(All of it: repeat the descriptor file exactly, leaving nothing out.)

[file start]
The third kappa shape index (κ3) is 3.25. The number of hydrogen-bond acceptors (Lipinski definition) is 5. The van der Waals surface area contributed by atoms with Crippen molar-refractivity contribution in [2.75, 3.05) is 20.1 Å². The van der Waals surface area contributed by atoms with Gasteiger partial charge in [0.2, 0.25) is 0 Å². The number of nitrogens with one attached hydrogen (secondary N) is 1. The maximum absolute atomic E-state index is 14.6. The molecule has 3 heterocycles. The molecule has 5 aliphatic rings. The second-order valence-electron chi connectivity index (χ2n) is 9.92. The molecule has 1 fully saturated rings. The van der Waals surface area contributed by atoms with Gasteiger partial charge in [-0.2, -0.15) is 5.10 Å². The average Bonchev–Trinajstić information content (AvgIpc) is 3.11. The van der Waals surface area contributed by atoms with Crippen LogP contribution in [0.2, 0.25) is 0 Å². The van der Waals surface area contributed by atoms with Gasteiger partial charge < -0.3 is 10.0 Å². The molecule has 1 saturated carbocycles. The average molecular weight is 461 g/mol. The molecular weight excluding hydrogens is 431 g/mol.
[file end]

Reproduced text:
The third kappa shape index (κ3) is 3.25. The number of hydrogen-bond acceptors (Lipinski definition) is 5. The van der Waals surface area contributed by atoms with Crippen molar-refractivity contribution in [2.75, 3.05) is 20.1 Å². The van der Waals surface area contributed by atoms with Gasteiger partial charge in [0.2, 0.25) is 0 Å². The number of nitrogens with one attached hydrogen (secondary N) is 1. The maximum absolute atomic E-state index is 14.6. The molecule has 3 heterocycles. The molecule has 5 aliphatic rings. The second-order valence-electron chi connectivity index (χ2n) is 9.92. The molecule has 1 fully saturated rings. The van der Waals surface area contributed by atoms with Gasteiger partial charge in [-0.2, -0.15) is 5.10 Å². The average Bonchev–Trinajstić information content (AvgIpc) is 3.11. The van der Waals surface area contributed by atoms with Crippen LogP contribution in [0.2, 0.25) is 0 Å². The van der Waals surface area contributed by atoms with Gasteiger partial charge < -0.3 is 10.0 Å². The molecule has 1 saturated carbocycles. The average molecular weight is 461 g/mol. The molecular weight excluding hydrogens is 431 g/mol.